For design star Nate Berkus, crafting the interiors of a family home in Malibu offered the chance to tap into the Pacific state of mind.
Nate Berkus had never been given as a birthday present before. A Chicago-based interior designer, best known for his role as the resident makeover guru on “The Oprah Winfrey Show,” Berkus has the difficult task of balancing his marquee work with more low-profile projects. But when a fan called to say she’d been given a complete house makeover for her birthday and asked him to steer the project, he couldn’t resist the offer.
The 3,400-square-foot Malibu beach house was purchased in pristine condition, with white walls and a clean structure that did not require any remodeling. When Berkus first visited the property, tucked away on Malibu’s private Encinal Cove beach, all he could see was the ocean. “I had the same feeling when I walked into my own Chicago townhome, which overlooks Lake Michigan: Nothing should distract from this beautiful view,” he says.
As a result, white plays a key role in the decor, along with an array of neutral, natural fibers. “We’re both no-color people,” says the homeowner, who also has a primary residence on L.A.’s Mulholland Drive (“It’s all brown,” she says), a ranch in Oregon and a desert house in La Quinta. Berkus recognized another similar sensibility in his client. “We’re both extremely organized,” he says. “I started taking cues from her as to how she lives—she has a clean, pristine home. It’s what’s calming to both of us.”
The color palette comes straight from the seascape that unfolds beyond the glass walls at the front of the house—“including the birds and the palest gray on the inside of an oyster shell,” says Berkus. White sofas, bedspreads and towels provide the backdrop; rich browns in the floors, furniture and a few baskets—even a handcrafted balsa wood surfboard—add warm accents. When asked if the house is an exercise in balancing high and low, Berkus says, “Isn’t everything high/low?” A foot-friendly marble side table rests below a gilded 18th century French mirror. Sea grass in one room invites, by its very name, the dumping of a beach bag or wetsuit, while a zebra hide adds softness in the master bedroom. “It’s how I like to dress,” says Berkus. “A worn-out T-shirt with a beautiful pair of shoes. I’d rather see a vintage chest of drawers sitting on a cotton rug. All the rugs in this house were meant to be throw-aways.”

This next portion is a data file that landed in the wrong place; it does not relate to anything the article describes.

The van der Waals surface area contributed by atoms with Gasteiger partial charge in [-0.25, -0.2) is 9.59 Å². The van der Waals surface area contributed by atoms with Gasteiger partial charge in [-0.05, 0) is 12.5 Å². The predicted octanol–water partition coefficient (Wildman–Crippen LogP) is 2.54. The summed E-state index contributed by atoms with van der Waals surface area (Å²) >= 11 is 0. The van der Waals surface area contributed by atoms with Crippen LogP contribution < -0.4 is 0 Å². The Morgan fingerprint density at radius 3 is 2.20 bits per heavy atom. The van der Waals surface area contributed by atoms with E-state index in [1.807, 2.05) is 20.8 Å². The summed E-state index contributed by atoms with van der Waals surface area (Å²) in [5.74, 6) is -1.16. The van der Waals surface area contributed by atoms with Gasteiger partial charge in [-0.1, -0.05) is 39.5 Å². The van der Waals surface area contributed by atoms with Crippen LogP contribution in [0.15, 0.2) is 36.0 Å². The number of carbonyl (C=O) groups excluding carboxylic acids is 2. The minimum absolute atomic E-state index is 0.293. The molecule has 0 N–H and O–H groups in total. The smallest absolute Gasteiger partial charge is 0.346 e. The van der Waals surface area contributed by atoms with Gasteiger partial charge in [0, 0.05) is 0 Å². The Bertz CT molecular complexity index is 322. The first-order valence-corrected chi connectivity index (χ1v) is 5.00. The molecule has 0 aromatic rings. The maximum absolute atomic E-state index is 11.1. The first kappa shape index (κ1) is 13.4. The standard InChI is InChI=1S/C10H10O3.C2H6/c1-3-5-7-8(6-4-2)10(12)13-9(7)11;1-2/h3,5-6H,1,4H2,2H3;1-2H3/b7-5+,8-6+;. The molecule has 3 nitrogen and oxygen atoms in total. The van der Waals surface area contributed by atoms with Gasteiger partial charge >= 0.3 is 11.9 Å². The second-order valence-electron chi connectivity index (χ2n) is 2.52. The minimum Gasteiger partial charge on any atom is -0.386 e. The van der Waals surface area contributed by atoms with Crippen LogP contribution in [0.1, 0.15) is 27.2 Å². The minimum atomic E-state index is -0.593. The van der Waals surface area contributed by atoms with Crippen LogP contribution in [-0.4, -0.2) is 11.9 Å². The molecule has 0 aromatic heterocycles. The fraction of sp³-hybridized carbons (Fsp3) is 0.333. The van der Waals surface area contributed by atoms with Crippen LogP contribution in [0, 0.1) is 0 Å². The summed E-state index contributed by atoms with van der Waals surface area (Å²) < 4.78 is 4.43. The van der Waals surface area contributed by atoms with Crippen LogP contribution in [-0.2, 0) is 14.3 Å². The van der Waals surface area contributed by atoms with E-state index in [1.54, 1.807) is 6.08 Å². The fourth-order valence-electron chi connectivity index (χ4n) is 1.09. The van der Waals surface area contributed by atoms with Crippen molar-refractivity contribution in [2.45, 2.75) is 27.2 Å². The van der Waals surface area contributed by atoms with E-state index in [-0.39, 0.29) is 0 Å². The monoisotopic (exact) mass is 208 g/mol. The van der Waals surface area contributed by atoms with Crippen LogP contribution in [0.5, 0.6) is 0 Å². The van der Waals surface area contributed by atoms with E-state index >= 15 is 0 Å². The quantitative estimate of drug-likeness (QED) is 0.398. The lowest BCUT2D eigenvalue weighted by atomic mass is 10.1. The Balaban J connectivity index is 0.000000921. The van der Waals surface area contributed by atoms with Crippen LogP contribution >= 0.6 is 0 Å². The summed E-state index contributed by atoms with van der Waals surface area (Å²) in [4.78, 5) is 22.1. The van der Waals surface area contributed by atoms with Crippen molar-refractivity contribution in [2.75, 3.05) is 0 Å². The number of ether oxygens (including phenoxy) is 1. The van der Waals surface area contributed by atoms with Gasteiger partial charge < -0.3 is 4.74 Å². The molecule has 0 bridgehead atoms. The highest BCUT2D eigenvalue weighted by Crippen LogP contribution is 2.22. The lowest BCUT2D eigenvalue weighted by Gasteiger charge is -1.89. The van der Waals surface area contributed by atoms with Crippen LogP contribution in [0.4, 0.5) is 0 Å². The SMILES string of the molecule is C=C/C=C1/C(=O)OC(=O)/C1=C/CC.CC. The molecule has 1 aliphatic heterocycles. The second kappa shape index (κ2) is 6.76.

Berkus met with the homeowner—the wife of a premier spine surgeon—only a few times during the design process, inviting her once to his offices in Chicago to vet selections he’d culled for various furnishings. He presented three options for every piece, and 90% of the time, they agreed on the first pick. From there, Berkus and his staff worked mostly undercover until the “big reveal”—the dramatic unveiling of the finished product Berkus has made his signature on “Oprah.”
With three children grown and out of the house, the homeowners needed a place that could accommodate their brood but not necessarily cater to them. Upstairs, a glass desk and chair in the study overlook the view and living room below from an open landing that closes off to become a guest room with doors on rollers one might see in an old elevator or warehouse (“I like things with a touch of the industrial,” says Berkus). They also added a counter with stools adjacent to the kitchen as a casual seating area for breakfast or opening up a laptop. A patch of lawn outside adds a groomed distance from the beach beyond, perfect for sunbathing or throwing around a football.
Although he is “in talks” to design a hotel, Berkus says, “I really love residential design. I love how personal it is and getting to know people on that level.” By personal, he means not only getting to know the client, but also reflecting the spirit of the environment. “That always comes into play, whether in Milan or Greece or Manhattan or Malibu,” he says, adding humbly: “My favorite thing in the house is the view. To me, that’s the house.”
Written and edited by Sally Schultheiss.
PHOTO: Lisa Romerein.